When Britain joined the EEC in 1973, our family firm had already received over a year of thorough briefing from the government and so were prepared. We had some problems but could nonetheless get on with making our living from day one. Businesses have to pay their bills and wages every week so a smooth transition is essential. Once businesses close they very rarely reopen. I describe the experience of joining the EEC in the series “The Miller’s Tale” at the end of Episode 2 and all of Episode 3. To give the sort of guidance we then received, the government had to know exactly what it was doing. That does not appear to be the case today.

Security – partnership but not participation

Mrs May’s speech on security cooperation last Saturday was given in Munich, famous for the meeting between Neville Chamberlain and Adolf Hitler in 1938 where an agreement was signed which Mr Chamberlain, on his return to the UK, would lead to “peace in our time”.

His hopes were sadly shaken a year later. Mrs May did not come away with any agreement, She was not expecting to. Instead, she went to Munich to deliver a speech which, like that by Boris Johnson, the Foreign Secretary, earlier in the week, was good on mood music and aspiration but not at all satisfactory when it comes to detail.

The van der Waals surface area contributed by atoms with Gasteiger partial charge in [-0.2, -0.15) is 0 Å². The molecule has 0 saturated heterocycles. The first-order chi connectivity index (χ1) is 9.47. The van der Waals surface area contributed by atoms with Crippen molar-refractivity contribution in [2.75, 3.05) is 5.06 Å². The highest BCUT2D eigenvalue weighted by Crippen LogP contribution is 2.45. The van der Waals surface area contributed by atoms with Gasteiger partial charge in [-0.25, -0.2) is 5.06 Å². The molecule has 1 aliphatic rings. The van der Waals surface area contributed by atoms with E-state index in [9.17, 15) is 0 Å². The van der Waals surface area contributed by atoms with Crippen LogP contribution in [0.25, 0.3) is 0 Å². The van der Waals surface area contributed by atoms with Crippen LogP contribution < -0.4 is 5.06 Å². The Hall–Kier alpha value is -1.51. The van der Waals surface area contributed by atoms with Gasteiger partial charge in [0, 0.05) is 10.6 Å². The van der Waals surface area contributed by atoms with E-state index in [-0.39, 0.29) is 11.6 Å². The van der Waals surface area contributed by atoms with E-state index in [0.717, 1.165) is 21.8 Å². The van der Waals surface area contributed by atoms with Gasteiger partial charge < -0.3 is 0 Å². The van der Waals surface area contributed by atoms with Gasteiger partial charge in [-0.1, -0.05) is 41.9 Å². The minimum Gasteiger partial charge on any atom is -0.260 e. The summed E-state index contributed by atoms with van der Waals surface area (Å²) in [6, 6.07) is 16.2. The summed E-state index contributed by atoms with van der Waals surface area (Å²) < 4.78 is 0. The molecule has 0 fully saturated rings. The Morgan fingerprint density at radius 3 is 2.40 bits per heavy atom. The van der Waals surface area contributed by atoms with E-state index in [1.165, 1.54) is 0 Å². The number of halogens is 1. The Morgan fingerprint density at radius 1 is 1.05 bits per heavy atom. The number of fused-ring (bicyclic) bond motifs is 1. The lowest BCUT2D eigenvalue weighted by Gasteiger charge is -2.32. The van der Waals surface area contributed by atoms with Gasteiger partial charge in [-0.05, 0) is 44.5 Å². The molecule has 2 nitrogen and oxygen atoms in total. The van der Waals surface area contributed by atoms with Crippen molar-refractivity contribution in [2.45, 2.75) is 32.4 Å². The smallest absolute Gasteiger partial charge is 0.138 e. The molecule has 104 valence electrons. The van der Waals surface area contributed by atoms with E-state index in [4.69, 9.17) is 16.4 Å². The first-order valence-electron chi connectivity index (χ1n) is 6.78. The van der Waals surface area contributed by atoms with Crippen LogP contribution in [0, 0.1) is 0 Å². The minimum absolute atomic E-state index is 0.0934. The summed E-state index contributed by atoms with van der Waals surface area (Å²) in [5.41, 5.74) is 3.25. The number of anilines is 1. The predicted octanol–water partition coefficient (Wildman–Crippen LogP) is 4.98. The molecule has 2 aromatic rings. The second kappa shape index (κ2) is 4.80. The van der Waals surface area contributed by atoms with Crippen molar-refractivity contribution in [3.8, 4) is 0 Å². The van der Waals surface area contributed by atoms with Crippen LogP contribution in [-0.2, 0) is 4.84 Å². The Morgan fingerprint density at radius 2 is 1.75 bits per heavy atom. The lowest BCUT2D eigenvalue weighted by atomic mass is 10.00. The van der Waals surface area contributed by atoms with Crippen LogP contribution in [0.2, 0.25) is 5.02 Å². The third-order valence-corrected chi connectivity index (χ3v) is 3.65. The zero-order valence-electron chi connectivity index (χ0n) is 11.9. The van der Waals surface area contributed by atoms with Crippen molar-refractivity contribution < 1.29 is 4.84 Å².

Michel Barnier had stated that upon Brexit, we will no longer be part of Europol or the European Defence Agency. He did not mention the European Arrest Warrant, but it is not unreasonable to assume that we would be excluded from this too. At this point, virtually everyone who voted for Brexit should have been giving three loud cheers. Mrs May, in her speech, however, seemed to be saying what a disaster this would be. “Let’s be clear about what would happen if the means of this cooperation were abolished. Extradition under the European Arrest Warrant would cease. Extradition outside the European Arrest Warrant can cost four times as much and take three times as long. It would mean an end to the significant exchange of data and engagement through Europol.”